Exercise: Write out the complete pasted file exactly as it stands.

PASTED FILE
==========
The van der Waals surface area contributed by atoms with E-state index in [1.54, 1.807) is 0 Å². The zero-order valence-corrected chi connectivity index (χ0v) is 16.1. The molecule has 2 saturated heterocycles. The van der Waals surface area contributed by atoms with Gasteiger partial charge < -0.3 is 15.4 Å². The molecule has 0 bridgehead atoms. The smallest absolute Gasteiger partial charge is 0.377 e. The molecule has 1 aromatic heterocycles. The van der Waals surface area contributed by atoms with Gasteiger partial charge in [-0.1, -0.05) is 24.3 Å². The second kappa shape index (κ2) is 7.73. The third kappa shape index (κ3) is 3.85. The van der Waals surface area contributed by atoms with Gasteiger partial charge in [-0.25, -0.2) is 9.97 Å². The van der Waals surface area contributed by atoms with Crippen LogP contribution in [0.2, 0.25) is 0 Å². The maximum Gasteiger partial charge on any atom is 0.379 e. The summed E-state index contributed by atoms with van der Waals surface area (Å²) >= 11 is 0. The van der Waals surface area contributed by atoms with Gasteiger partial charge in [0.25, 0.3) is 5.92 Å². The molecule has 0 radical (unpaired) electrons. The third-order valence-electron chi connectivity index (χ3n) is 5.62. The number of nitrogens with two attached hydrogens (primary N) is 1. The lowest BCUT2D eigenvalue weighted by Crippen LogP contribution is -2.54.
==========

The van der Waals surface area contributed by atoms with E-state index in [1.54, 1.807) is 0 Å². The zero-order valence-corrected chi connectivity index (χ0v) is 16.1. The molecule has 2 saturated heterocycles. The van der Waals surface area contributed by atoms with Gasteiger partial charge < -0.3 is 15.4 Å². The molecule has 0 bridgehead atoms. The smallest absolute Gasteiger partial charge is 0.377 e. The molecule has 1 aromatic heterocycles. The van der Waals surface area contributed by atoms with Gasteiger partial charge in [-0.1, -0.05) is 24.3 Å². The second kappa shape index (κ2) is 7.73. The third kappa shape index (κ3) is 3.85. The van der Waals surface area contributed by atoms with Gasteiger partial charge in [-0.25, -0.2) is 9.97 Å². The van der Waals surface area contributed by atoms with Crippen LogP contribution in [0.2, 0.25) is 0 Å². The maximum Gasteiger partial charge on any atom is 0.379 e. The summed E-state index contributed by atoms with van der Waals surface area (Å²) >= 11 is 0. The van der Waals surface area contributed by atoms with Gasteiger partial charge in [0.25, 0.3) is 5.92 Å². The molecule has 0 radical (unpaired) electrons. The third-order valence-electron chi connectivity index (χ3n) is 5.62. The number of nitrogens with two attached hydrogens (primary N) is 1. The lowest BCUT2D eigenvalue weighted by Crippen LogP contribution is -2.54.